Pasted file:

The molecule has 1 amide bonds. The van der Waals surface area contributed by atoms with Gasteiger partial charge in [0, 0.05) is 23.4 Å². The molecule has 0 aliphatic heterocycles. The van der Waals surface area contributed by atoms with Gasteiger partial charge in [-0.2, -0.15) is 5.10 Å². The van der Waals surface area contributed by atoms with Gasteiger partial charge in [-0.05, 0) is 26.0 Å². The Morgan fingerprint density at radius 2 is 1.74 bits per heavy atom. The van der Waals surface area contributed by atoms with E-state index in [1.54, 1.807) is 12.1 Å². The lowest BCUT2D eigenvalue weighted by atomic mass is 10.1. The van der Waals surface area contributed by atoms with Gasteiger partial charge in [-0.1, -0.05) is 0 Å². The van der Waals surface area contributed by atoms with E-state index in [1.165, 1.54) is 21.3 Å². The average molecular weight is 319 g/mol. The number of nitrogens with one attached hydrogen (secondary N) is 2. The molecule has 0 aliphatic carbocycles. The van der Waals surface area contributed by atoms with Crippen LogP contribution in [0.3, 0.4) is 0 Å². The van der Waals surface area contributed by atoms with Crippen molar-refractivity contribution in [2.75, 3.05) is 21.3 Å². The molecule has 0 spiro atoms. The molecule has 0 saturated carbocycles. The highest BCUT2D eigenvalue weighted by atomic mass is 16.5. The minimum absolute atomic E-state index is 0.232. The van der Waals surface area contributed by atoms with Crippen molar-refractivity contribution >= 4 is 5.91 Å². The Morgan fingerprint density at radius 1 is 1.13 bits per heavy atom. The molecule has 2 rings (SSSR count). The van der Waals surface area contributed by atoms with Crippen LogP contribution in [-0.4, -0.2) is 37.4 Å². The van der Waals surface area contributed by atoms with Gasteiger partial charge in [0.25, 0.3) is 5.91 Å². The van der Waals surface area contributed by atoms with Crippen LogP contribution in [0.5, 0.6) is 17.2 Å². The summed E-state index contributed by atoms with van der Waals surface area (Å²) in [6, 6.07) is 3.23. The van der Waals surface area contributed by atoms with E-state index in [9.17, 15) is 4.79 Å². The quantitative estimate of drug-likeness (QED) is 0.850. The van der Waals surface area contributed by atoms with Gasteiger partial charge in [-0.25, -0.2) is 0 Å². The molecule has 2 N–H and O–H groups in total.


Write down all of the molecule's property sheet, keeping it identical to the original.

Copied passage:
The molecule has 1 amide bonds. The van der Waals surface area contributed by atoms with Gasteiger partial charge in [0, 0.05) is 23.4 Å². The molecule has 0 aliphatic heterocycles. The van der Waals surface area contributed by atoms with Gasteiger partial charge in [-0.2, -0.15) is 5.10 Å². The van der Waals surface area contributed by atoms with Gasteiger partial charge in [-0.05, 0) is 26.0 Å². The Morgan fingerprint density at radius 2 is 1.74 bits per heavy atom. The van der Waals surface area contributed by atoms with E-state index in [1.54, 1.807) is 12.1 Å². The lowest BCUT2D eigenvalue weighted by atomic mass is 10.1. The van der Waals surface area contributed by atoms with Gasteiger partial charge in [-0.1, -0.05) is 0 Å². The van der Waals surface area contributed by atoms with E-state index in [1.165, 1.54) is 21.3 Å². The average molecular weight is 319 g/mol. The number of nitrogens with one attached hydrogen (secondary N) is 2. The molecule has 0 aliphatic carbocycles. The van der Waals surface area contributed by atoms with Crippen LogP contribution in [0.3, 0.4) is 0 Å². The van der Waals surface area contributed by atoms with Crippen molar-refractivity contribution in [2.75, 3.05) is 21.3 Å². The molecule has 0 spiro atoms. The molecule has 0 saturated carbocycles. The highest BCUT2D eigenvalue weighted by atomic mass is 16.5. The minimum absolute atomic E-state index is 0.232. The van der Waals surface area contributed by atoms with Crippen molar-refractivity contribution >= 4 is 5.91 Å². The Morgan fingerprint density at radius 1 is 1.13 bits per heavy atom. The molecule has 2 rings (SSSR count). The van der Waals surface area contributed by atoms with Crippen LogP contribution in [-0.4, -0.2) is 37.4 Å². The van der Waals surface area contributed by atoms with Gasteiger partial charge in [0.25, 0.3) is 5.91 Å². The van der Waals surface area contributed by atoms with Crippen LogP contribution in [0.5, 0.6) is 17.2 Å². The summed E-state index contributed by atoms with van der Waals surface area (Å²) in [6, 6.07) is 3.23. The van der Waals surface area contributed by atoms with E-state index in [9.17, 15) is 4.79 Å². The quantitative estimate of drug-likeness (QED) is 0.850. The van der Waals surface area contributed by atoms with Gasteiger partial charge in [-0.25, -0.2) is 0 Å². The molecule has 2 N–H and O–H groups in total.